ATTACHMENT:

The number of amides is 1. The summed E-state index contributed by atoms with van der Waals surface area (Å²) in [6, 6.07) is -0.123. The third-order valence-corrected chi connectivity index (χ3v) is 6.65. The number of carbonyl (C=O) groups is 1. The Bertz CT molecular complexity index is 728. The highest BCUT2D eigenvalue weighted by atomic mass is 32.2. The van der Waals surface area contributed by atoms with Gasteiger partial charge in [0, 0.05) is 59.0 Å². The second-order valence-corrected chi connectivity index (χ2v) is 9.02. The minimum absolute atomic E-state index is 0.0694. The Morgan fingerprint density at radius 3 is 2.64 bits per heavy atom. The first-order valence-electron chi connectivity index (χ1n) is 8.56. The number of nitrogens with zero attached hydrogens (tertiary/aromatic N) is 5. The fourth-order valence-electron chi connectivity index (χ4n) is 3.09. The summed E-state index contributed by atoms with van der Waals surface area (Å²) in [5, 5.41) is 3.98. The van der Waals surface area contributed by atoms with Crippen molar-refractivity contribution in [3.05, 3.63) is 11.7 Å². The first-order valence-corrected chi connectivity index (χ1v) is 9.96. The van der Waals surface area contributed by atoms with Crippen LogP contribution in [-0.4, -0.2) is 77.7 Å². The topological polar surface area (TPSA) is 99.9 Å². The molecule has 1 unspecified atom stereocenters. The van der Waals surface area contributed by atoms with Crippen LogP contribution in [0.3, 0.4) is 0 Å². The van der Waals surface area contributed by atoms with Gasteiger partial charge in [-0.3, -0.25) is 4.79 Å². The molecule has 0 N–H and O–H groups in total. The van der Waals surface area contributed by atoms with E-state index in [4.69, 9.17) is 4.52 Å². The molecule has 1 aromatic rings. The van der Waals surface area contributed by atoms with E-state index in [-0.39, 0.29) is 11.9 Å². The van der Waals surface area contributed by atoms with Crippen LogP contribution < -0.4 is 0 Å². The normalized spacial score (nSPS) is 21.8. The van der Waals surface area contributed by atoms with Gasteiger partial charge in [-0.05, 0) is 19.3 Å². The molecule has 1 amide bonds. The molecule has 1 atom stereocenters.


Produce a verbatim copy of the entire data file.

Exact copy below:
The number of amides is 1. The summed E-state index contributed by atoms with van der Waals surface area (Å²) in [6, 6.07) is -0.123. The third-order valence-corrected chi connectivity index (χ3v) is 6.65. The number of carbonyl (C=O) groups is 1. The Bertz CT molecular complexity index is 728. The highest BCUT2D eigenvalue weighted by atomic mass is 32.2. The van der Waals surface area contributed by atoms with Gasteiger partial charge in [0, 0.05) is 59.0 Å². The second-order valence-corrected chi connectivity index (χ2v) is 9.02. The minimum absolute atomic E-state index is 0.0694. The Morgan fingerprint density at radius 3 is 2.64 bits per heavy atom. The first-order valence-electron chi connectivity index (χ1n) is 8.56. The number of nitrogens with zero attached hydrogens (tertiary/aromatic N) is 5. The fourth-order valence-electron chi connectivity index (χ4n) is 3.09. The summed E-state index contributed by atoms with van der Waals surface area (Å²) in [5, 5.41) is 3.98. The van der Waals surface area contributed by atoms with Crippen molar-refractivity contribution in [3.05, 3.63) is 11.7 Å². The first-order valence-corrected chi connectivity index (χ1v) is 9.96. The van der Waals surface area contributed by atoms with Crippen LogP contribution in [-0.4, -0.2) is 77.7 Å². The topological polar surface area (TPSA) is 99.9 Å². The molecule has 1 unspecified atom stereocenters. The van der Waals surface area contributed by atoms with Crippen LogP contribution in [0.3, 0.4) is 0 Å². The van der Waals surface area contributed by atoms with Gasteiger partial charge in [-0.3, -0.25) is 4.79 Å². The molecule has 0 N–H and O–H groups in total. The van der Waals surface area contributed by atoms with E-state index in [4.69, 9.17) is 4.52 Å². The molecule has 1 aromatic rings. The van der Waals surface area contributed by atoms with E-state index in [-0.39, 0.29) is 11.9 Å². The van der Waals surface area contributed by atoms with Crippen LogP contribution < -0.4 is 0 Å². The normalized spacial score (nSPS) is 21.8. The van der Waals surface area contributed by atoms with Gasteiger partial charge in [-0.05, 0) is 19.3 Å². The molecule has 1 amide bonds. The molecule has 1 atom stereocenters.